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Economist GMAT Tutor, a product from Which MBA? at The Economist Group, announced the launch today of its first ever BRIGHTEST MINDS MBA SCHOLARSHIP CONTEST.
The contest is open to all prospective MBA or EMBA students worldwide. The winner will be the student who scores the highest on The Economist GMAT Tutor simulation test. The simulated GMAT exam utilizes adaptive technology similar to that of the real GMAT, so the difficulty level adjusts according to the test-taker’s ability. The winning student will be awarded a $25,000 scholarship towards tuition to one of the premiere business school sponsors, listed below.
– The Rady School of Management
– UCD Michael Smurfit Graduate Business School
– International University Of Monaco
– Melbourne Business School
– Audencia Nantes, School of Management
– CEIBS – China Europe Int’l Business School
– University of Virginia Darden School of Business
– National University of Singapore (NUS) Business School
– HEC Paris MBA
– Indiana University Kelley School of Business
– Yonsei University School of Business (Yonsei Global MBA)
– University of Oregon Lundquist College of Business
– Warwick Business School
– University of Florida MBA Programs
– Grenoble Graduate School of Business
– University of Edinburgh Business School
– The St. Gallen MBA
– Weatherhead School of Management Global MBA
“Many of our readers develop a relationship with The Economist as students and early in their careers because they recognize the increasing importance of a global perspective to business success,” said David Kaye, SVP of Economist Media Businesses, who added, “We are pleased to connect students with schools that can help them take the next step in their careers while offering a few outstanding students financial support towards their goals.”
The contest officially opens February 1, 2014 and will close at 11:59pm EST on April 25, 2014. The winner will be announced on May 15th at the Which MBA? Online Fair. Five runners-up will receive a free GMAT preparation course from Economist GMAT Tutor, worth $550 each.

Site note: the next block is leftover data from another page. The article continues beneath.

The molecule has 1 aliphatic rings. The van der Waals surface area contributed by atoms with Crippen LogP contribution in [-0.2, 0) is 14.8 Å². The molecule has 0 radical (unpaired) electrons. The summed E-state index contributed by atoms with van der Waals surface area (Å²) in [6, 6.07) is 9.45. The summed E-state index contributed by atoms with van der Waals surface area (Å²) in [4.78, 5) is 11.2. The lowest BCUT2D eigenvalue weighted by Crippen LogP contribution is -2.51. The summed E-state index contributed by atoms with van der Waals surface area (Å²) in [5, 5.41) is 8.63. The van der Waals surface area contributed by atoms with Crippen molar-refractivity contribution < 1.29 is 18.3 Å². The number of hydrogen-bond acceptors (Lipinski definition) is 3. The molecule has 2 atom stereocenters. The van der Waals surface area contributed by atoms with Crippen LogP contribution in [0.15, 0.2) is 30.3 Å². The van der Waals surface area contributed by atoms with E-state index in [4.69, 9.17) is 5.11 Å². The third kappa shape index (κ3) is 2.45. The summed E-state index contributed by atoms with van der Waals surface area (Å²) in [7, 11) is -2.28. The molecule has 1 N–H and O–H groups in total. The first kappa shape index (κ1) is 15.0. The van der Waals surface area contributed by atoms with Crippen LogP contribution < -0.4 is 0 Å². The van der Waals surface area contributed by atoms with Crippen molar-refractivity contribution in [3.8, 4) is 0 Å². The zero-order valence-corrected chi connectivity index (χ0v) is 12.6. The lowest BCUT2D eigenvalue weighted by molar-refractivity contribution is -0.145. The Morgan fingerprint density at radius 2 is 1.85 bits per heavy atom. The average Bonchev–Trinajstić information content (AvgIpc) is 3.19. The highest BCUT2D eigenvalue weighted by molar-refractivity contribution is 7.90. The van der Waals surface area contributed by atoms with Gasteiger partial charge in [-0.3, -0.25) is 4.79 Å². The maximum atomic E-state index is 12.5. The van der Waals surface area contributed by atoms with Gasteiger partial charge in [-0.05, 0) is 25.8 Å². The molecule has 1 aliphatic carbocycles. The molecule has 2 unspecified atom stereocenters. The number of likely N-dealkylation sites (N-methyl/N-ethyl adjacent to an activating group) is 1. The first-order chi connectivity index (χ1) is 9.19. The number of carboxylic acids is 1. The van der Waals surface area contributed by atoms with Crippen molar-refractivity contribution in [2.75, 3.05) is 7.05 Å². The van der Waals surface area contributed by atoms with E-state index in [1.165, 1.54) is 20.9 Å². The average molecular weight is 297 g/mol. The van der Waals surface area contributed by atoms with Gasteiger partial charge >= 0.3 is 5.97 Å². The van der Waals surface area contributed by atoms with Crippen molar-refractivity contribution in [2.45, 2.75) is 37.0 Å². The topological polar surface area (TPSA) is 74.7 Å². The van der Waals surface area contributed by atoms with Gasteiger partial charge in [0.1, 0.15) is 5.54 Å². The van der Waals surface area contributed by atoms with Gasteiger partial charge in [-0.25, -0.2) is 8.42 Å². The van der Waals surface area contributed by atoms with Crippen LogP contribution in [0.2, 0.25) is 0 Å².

CATPrep is now accepting Bitcoin payments
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When you’re looking to climb the corporate ladder or change careers, a master’s of business administration, or MBA, can be an attractive options. But the decision to pursue this type of education is one you don’t want to make without careful consideration. The degree can be a door-opener, but not always to the extent that prospective students think. Whether the MBA will be worth the time and expense depends on your situation, your goals and the program you choose.
Need. Just how useful will an MBA be in your career? The traditional program is designed for students who are several years out of a bachelor’s degree program and have some experience in the work world. The degree should, ideally, lead to a promotion or a better job, along with a significant salary bump. But it’s important to note that these students were typically already on a solid career trajectory and might have achieved these objectives even without the MBA. Career changers can often make the leap from a non-business career, such as teaching or journalism, to the corporate world with an MBA. And would-be entrepreneurs can meet potential business partners or financial backers among their MBA classmates.
School choice. Not all MBA programs are created equally. Wall Street investment banks and Fortune 500 companies are well known for taking seriously only MBA graduates whose degrees bear the seal of top programs such as the Wharton School at the University of Pennsylvania or the Kellogg School of Management at the University of Chicago. But not everyone has career goals that require such prestige. To get hired or promoted into some jobs, particularly in government, you may just need to be able to tick off a box that says you have a master’s degree. In that case, a respected local school or even an online program may b sufficient.